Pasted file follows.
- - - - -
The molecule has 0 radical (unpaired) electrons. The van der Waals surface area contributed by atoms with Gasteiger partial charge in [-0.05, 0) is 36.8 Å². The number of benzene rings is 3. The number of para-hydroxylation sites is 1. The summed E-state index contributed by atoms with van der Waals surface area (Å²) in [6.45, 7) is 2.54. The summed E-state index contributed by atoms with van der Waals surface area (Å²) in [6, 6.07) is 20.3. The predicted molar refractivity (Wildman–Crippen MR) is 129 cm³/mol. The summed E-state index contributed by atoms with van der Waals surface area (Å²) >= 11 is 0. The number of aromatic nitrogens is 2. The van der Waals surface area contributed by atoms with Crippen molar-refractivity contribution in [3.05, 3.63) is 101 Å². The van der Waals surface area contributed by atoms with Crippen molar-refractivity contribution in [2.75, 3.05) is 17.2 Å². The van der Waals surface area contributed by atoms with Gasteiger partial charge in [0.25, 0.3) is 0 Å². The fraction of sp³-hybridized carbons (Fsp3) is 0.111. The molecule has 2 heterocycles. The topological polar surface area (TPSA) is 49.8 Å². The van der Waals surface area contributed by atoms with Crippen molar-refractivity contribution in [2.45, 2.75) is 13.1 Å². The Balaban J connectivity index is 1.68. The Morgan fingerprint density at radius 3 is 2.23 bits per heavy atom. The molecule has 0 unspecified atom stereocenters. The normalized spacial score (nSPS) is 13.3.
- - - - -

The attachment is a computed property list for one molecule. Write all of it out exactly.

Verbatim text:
The molecule has 0 radical (unpaired) electrons. The van der Waals surface area contributed by atoms with Gasteiger partial charge in [-0.05, 0) is 36.8 Å². The number of benzene rings is 3. The number of para-hydroxylation sites is 1. The summed E-state index contributed by atoms with van der Waals surface area (Å²) in [6.45, 7) is 2.54. The summed E-state index contributed by atoms with van der Waals surface area (Å²) in [6, 6.07) is 20.3. The predicted molar refractivity (Wildman–Crippen MR) is 129 cm³/mol. The summed E-state index contributed by atoms with van der Waals surface area (Å²) >= 11 is 0. The number of aromatic nitrogens is 2. The van der Waals surface area contributed by atoms with Crippen molar-refractivity contribution in [3.05, 3.63) is 101 Å². The van der Waals surface area contributed by atoms with Crippen molar-refractivity contribution in [2.75, 3.05) is 17.2 Å². The van der Waals surface area contributed by atoms with Gasteiger partial charge in [0.25, 0.3) is 0 Å². The fraction of sp³-hybridized carbons (Fsp3) is 0.111. The molecule has 2 heterocycles. The topological polar surface area (TPSA) is 49.8 Å². The van der Waals surface area contributed by atoms with Crippen molar-refractivity contribution in [2.45, 2.75) is 13.1 Å². The Balaban J connectivity index is 1.68. The Morgan fingerprint density at radius 3 is 2.23 bits per heavy atom. The molecule has 0 unspecified atom stereocenters. The normalized spacial score (nSPS) is 13.3.